Board approves design for Yarnell Hill Fire memorial

The Yarnell Hill Memorial Site Board has approved a conceptual design for a memorial to commemorate the site where 19 members of the Granite Mountain Hotshots were entrapped by fire and killed June 30, 2013. According to the Daily Courier, the design by architect Bill Gauslow “consists of 19 white marble crosses, each placed where a man fell, surrounded by 19 low walls, spaced a short distance apart, and built of rip-rap rock.” The memorial would be placed at the fatality site which will be purchased by the Arizona State Parks department. Interpretive signs, one for each of the 19 firefighters, would also be placed every 1/10 mile along the 1.9 mile trail from the parking lot to the memorial site.

Researchers think fires were more common 300 million years ago

Scientists from the Department of Earth Sciences at Royal Holloway, University of London together with colleagues from the USA, Russia and China, have discovered that forest fires across the globe were more common between 300 and 250 million years ago than they are today. This is thought to be due to a higher level of oxygen in the atmosphere at that time.

Full text of the research article.

Landfill near nuclear waste site has been burning for six years

From the Chicago Tribune:

Beneath the surface of a St. Louis-area landfill lurk two things that should never meet: a slow-burning fire and a cache of Cold War-era nuclear waste, separated by no more than 1,200 feet.

Government officials have quietly adopted an emergency plan in case the smoldering embers ever reach the waste, a potentially “catastrophic event” that could send up a plume of radioactive smoke over a densely populated area near the city’s main airport.

Although the fire at Bridgeton Landfill has been burning since at least 2010, the plan for a worst-case scenario was developed only a year ago and never publicized until this week, when St. Louis radio station KMOX first obtained a copy…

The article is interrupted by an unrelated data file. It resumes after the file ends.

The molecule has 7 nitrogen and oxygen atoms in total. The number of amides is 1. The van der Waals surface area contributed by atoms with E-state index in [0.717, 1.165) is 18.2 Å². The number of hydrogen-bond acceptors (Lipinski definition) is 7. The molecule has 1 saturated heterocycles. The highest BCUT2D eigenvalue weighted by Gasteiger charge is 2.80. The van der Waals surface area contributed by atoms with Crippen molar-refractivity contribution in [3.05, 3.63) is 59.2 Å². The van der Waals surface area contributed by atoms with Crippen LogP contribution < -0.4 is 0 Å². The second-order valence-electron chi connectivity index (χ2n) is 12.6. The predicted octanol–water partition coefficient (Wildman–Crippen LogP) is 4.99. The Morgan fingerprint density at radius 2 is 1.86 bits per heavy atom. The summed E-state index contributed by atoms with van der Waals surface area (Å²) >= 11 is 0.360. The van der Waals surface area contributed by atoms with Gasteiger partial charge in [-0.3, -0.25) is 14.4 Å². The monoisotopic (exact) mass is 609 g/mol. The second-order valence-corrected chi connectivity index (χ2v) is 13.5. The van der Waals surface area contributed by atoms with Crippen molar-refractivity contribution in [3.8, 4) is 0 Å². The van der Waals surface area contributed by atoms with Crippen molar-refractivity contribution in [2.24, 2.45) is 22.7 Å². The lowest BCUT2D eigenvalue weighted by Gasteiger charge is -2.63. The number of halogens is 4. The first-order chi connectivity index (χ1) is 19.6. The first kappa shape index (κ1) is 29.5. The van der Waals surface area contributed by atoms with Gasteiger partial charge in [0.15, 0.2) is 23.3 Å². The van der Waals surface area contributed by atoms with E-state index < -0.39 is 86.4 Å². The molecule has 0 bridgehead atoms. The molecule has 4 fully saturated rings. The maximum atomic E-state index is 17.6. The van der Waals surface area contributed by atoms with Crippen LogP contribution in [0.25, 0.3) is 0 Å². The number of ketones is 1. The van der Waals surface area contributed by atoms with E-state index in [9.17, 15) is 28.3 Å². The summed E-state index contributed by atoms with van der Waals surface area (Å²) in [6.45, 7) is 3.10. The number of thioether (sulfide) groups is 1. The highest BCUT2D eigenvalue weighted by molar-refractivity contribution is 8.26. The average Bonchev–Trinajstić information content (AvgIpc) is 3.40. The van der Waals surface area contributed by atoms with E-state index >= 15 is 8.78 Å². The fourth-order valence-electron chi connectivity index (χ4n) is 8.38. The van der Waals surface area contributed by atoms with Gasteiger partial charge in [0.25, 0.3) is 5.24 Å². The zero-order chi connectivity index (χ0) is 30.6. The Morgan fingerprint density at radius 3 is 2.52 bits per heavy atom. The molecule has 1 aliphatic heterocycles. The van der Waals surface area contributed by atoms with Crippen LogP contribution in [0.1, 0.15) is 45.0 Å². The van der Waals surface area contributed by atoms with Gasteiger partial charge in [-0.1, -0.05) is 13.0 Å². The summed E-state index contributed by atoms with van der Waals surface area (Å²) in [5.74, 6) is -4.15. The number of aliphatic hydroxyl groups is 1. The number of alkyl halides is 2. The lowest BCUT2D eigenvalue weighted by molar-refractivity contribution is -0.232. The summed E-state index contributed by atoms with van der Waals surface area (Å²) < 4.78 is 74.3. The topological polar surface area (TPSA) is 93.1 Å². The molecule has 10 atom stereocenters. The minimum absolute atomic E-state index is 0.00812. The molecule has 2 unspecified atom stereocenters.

Yarnell Hill Fire widow on 50-state thank you tour

Below is an excerpt from an article at Kare11, a tv station in the Minneapolis/St. Paul area. The website also has a video featuring the Ashcraft family:

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“HASTINGS, Minn — The widow of a fallen Arizona hotshot firefighter stopped in Minnesota with her four children as part of a nationwide tour to say thank you to the thousands of people who donated to her family in a time of need.

Juliann Ashcraft, 30, of Queen Creek, Arizona, embarked on the “Be Better” journey last spring in honor of her husband’s legacy and to personally thank the strangers who donated and kept her family afloat after the tragedy.

Andrew Ashcraft, 29, was among the 19 Granite Mountain Hotshot firefighters who died in Yarnell Hill wildfire two years ago. His silicone wristband, inscribed with the words “Be Better” was recovered in the ashes. Charred and intact, it was one of the few things recovered on Yarnell Hill.

“It liquefied his watch and we didn’t get to see him,” said Ashcraft. “To me, it was a small miracle and tender mercy that the band survived the fire, and it started this desire in me to go ahead and spread that message to be better.”

And that’s when Andrew Ashcraft’s favorite phrase took a stronghold. The “Be Better”, not bitter, motto is now carried for miles as the family’s tour bus, a renovated 1938 Greyhound, stops in all 50 states. Every stop during the nine month journey brings a personal thank you, like the recent visit to the Minneapolis’ Homes for Heroes program,a Minnesota organization that donated to support the firefighter’s families…”

The Yarnell Hill Fire lone survivor: Interview with Brendan McDonough

© 2015 Bill Gabbert

It has been two years since Brendan McDonough lost his 19-member firefighter family. On June 30, 2013 the Yarnell Hill Fire claimed their lives when a firestorm roared through brush 90 miles northwest of Phoenix, leaving McDonough the only survivor of the 20-man Granite Mountain Hotshot crew.